Monday, September 22, 2008

500,000 gallons of RADIOACTIVE water into the Hudson River?

"By the end of the year, Indian Point officials expect to have diluted the 500,000 gallons and released them into the Hudson River according to federally permitted procedures set up to protect the surrounding habitat."

Nuclear plant moves waste to tackle leaks

By Greg Clary
The Journal News • September 22, 2008

BUCHANAN - Workers have removed spent nuclear fuel rods from Indian Point 1 and expect to drain 500,000 gallons of radioactive water from the dead reactor’s storage pool by the end of the year.

The move should end strontium 90 contamination at the plant, company and regulatory officials say.

“We’ve said from the beginning that an essential part of the strategy for reducing additional contamination was removing the fuel and draining the pool,” said Neil Sheehan, a spokesman for the Nuclear Regulatory Commission.

“It’s believed to be the primary source of strontium contamination at the site.”

Indian Point is the only nuclear site in the country that is leaking strontium 90, a highly radioactive isotope.

Sheehan said Indian Point 1, which operated from 1962 to 1974, has had a long history of leakage, and plant officials had thought a curtain drain system around the huge pool was catching any radioactive water and directing it to proper disposal points.

Another leak, of less radioactive tritium, was found at Indian Point 2 in August 2005, and as the company drilled dozens of new monitoring wells, strontium 90 started showing up in high levels.

Company officials are confident Indian Point 1 is the source of the strontium 90 because when they began filtering out 98 percent of the isotope from the spent fuel pool, the levels in nearby wells dropped quickly.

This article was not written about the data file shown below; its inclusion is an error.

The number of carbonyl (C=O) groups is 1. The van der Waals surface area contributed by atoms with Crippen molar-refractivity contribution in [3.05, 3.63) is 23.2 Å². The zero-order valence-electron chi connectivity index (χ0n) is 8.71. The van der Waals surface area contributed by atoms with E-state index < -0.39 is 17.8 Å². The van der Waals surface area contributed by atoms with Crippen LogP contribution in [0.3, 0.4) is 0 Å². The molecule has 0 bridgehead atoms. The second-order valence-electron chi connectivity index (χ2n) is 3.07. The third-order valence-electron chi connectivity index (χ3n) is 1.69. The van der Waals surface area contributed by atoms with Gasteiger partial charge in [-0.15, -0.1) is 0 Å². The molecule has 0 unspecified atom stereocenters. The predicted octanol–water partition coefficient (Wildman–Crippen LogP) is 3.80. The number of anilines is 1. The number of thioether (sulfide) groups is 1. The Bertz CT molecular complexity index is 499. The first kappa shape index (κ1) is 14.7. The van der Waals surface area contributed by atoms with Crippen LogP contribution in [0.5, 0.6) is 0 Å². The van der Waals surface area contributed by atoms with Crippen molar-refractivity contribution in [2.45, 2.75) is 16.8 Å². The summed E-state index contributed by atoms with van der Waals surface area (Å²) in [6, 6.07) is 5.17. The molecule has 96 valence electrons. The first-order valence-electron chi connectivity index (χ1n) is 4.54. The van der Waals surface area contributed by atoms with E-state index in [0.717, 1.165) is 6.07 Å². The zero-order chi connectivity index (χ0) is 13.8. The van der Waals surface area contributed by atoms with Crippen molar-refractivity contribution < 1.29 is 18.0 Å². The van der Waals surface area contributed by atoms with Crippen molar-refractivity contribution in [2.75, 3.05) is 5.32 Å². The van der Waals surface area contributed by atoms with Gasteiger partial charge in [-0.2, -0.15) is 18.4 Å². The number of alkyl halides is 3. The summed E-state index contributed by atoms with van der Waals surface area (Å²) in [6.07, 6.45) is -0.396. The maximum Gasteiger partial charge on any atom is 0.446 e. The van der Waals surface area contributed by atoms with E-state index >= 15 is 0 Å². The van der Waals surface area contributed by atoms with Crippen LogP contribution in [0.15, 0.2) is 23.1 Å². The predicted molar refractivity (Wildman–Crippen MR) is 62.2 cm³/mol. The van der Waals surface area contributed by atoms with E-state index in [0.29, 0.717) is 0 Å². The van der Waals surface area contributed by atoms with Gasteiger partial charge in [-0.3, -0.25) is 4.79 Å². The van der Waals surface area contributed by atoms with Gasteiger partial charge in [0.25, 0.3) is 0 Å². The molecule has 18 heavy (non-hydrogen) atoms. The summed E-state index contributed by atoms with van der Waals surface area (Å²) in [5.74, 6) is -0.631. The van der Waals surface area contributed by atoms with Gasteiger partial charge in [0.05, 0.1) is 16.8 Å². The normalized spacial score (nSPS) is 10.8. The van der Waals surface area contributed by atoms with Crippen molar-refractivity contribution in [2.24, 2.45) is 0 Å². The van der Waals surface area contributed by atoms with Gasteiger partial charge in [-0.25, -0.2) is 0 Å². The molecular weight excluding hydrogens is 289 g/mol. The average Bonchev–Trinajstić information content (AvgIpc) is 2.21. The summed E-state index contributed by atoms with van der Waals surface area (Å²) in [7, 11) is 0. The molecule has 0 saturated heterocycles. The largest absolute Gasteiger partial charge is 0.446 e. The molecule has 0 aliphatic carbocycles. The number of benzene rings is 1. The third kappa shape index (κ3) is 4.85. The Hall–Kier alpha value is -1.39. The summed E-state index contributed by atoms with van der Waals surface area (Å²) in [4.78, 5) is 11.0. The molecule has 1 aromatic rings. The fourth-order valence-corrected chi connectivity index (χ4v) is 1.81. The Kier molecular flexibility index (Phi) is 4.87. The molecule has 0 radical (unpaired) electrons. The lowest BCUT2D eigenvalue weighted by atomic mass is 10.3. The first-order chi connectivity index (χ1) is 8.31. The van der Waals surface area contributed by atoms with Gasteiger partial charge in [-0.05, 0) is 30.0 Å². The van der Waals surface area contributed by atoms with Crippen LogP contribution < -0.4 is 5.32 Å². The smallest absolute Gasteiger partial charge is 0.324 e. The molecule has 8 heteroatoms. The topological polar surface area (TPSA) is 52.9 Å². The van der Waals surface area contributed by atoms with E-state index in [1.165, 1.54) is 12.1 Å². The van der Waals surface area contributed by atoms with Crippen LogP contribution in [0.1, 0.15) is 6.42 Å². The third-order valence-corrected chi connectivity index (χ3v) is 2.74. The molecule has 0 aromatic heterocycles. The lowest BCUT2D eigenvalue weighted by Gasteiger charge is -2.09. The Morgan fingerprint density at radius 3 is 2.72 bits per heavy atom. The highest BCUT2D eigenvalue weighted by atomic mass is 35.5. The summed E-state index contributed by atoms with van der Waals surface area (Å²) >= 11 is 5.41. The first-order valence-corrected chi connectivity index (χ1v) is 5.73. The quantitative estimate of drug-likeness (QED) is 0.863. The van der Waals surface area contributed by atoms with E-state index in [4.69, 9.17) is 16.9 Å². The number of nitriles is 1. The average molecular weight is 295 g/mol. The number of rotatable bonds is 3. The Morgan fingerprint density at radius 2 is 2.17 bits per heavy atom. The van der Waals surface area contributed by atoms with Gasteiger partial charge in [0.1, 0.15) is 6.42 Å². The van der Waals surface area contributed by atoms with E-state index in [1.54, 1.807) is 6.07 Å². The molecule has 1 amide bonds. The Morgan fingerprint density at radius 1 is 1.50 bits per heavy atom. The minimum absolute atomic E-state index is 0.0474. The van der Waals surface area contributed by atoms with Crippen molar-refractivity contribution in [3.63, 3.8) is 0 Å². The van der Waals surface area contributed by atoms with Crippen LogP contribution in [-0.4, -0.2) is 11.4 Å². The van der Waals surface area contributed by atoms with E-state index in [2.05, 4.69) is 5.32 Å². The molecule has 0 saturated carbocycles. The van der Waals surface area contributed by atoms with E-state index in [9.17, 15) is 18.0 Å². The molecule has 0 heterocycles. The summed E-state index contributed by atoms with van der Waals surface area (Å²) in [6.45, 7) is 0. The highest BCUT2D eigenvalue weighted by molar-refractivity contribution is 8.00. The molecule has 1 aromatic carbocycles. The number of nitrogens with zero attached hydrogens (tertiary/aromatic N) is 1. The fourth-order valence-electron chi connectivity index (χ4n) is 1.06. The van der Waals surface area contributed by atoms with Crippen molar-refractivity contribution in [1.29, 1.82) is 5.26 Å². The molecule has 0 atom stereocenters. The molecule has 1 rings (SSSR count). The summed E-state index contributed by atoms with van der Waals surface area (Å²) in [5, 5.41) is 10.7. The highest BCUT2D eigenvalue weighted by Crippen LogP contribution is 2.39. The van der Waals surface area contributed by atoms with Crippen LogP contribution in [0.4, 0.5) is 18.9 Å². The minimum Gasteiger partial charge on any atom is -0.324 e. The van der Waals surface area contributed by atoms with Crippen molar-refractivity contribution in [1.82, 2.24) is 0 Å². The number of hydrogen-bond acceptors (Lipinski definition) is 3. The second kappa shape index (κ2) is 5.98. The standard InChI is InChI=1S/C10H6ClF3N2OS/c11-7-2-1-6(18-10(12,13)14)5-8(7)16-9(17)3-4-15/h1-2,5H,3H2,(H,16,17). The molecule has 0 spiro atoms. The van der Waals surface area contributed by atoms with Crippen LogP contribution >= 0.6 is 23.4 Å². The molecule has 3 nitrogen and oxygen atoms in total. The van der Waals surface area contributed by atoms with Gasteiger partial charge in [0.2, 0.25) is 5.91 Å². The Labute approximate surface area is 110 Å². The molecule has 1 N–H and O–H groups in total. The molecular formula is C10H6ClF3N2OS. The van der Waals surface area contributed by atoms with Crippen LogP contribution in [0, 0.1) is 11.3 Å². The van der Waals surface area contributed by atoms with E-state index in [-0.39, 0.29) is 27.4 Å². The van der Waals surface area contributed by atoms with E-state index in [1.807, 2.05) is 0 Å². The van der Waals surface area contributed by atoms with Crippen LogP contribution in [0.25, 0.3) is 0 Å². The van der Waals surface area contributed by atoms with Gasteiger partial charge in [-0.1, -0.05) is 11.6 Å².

“The sooner they remove that source, the better,” Sheehan said.

By the end of the year, Indian Point officials expect to have diluted the 500,000 gallons and released them into the Hudson River according to federally permitted procedures set up to protect the surrounding habitat.

On Friday, the last load of 32 fuel rods - a fifth of the 160 moved - was carried in a dry cask storage canister by a tank-like machine aptly named “The Crawler.”

A team of 16 people worked to transport the spent fuel from the reactor to a storage pad about a quarter-mile away, where the Crawler lowered the 125-ton canister into its designated spot.

“It’s still spent fuel; let’s be clear,” Chris English, superintendent of Indian Point 1, said as he watched the move. “But it’s not as active as fresh fuel coming out of an active reactor.”

Only about 10 percent of the rods’ fuel - burned to create electricity - is used up during the process, leaving potential energy sitting in the canisters for as long as it takes until the remaining radioactive isotopes decay or other options are developed.

“Future generations are going to come to pick this stuff up and say: ‘What the heck were they thinking?’” English said. “Because there’s a lot of value here.”

Until then, however, it’s considered nuclear waste and will remain onsite until the federal government builds the Yucca Mountain’s repository or an alternate.

Though France and other countries are recycling nuclear waste using a method called reprocessing, there are no U.S. facilities doing that and little movement to do it here.

“This is a big milestone for us,” said Donald Mayer, the Entergy Nuclear official in charge of Indian Point’s efforts to control the groundwater contamination. “What this ultimately does is take all of (the strontium 90) away.”




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